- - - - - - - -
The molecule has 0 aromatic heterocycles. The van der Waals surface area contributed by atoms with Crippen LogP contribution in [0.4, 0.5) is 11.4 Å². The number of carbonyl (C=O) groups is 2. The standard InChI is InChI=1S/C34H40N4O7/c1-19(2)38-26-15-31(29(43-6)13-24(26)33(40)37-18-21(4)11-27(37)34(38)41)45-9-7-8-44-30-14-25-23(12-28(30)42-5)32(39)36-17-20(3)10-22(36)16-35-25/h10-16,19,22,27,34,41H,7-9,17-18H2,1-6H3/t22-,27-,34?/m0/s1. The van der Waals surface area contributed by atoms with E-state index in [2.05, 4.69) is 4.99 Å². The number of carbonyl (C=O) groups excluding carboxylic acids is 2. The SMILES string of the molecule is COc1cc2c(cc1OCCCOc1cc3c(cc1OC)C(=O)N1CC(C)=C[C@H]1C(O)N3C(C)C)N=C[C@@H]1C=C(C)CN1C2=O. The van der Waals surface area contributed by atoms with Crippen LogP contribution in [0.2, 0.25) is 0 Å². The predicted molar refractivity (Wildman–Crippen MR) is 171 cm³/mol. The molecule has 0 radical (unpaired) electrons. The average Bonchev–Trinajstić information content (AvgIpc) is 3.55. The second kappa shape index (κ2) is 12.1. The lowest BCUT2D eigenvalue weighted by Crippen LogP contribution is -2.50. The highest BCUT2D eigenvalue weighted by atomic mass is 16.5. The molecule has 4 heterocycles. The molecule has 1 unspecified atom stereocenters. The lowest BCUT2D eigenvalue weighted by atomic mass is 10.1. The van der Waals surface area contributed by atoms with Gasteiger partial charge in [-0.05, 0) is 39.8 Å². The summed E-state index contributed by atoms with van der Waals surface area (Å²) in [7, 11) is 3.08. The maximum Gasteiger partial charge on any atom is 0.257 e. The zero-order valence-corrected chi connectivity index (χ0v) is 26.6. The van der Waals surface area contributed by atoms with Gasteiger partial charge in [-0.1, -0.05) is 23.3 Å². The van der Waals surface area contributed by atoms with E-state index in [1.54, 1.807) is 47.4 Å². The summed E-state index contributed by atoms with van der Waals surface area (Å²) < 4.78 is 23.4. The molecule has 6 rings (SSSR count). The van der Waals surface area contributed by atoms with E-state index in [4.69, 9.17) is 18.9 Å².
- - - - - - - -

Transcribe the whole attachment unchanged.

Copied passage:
The molecule has 0 aromatic heterocycles. The van der Waals surface area contributed by atoms with Crippen LogP contribution in [0.4, 0.5) is 11.4 Å². The number of carbonyl (C=O) groups is 2. The standard InChI is InChI=1S/C34H40N4O7/c1-19(2)38-26-15-31(29(43-6)13-24(26)33(40)37-18-21(4)11-27(37)34(38)41)45-9-7-8-44-30-14-25-23(12-28(30)42-5)32(39)36-17-20(3)10-22(36)16-35-25/h10-16,19,22,27,34,41H,7-9,17-18H2,1-6H3/t22-,27-,34?/m0/s1. The van der Waals surface area contributed by atoms with E-state index in [2.05, 4.69) is 4.99 Å². The number of carbonyl (C=O) groups excluding carboxylic acids is 2. The SMILES string of the molecule is COc1cc2c(cc1OCCCOc1cc3c(cc1OC)C(=O)N1CC(C)=C[C@H]1C(O)N3C(C)C)N=C[C@@H]1C=C(C)CN1C2=O. The van der Waals surface area contributed by atoms with Crippen LogP contribution in [0.2, 0.25) is 0 Å². The predicted molar refractivity (Wildman–Crippen MR) is 171 cm³/mol. The molecule has 0 radical (unpaired) electrons. The average Bonchev–Trinajstić information content (AvgIpc) is 3.55. The second kappa shape index (κ2) is 12.1. The lowest BCUT2D eigenvalue weighted by Crippen LogP contribution is -2.50. The highest BCUT2D eigenvalue weighted by atomic mass is 16.5. The molecule has 4 heterocycles. The molecule has 1 unspecified atom stereocenters. The lowest BCUT2D eigenvalue weighted by atomic mass is 10.1. The van der Waals surface area contributed by atoms with Gasteiger partial charge in [-0.05, 0) is 39.8 Å². The summed E-state index contributed by atoms with van der Waals surface area (Å²) in [7, 11) is 3.08. The maximum Gasteiger partial charge on any atom is 0.257 e. The zero-order valence-corrected chi connectivity index (χ0v) is 26.6. The van der Waals surface area contributed by atoms with Gasteiger partial charge in [-0.1, -0.05) is 23.3 Å². The van der Waals surface area contributed by atoms with E-state index in [1.54, 1.807) is 47.4 Å². The summed E-state index contributed by atoms with van der Waals surface area (Å²) < 4.78 is 23.4. The molecule has 6 rings (SSSR count). The van der Waals surface area contributed by atoms with E-state index in [4.69, 9.17) is 18.9 Å².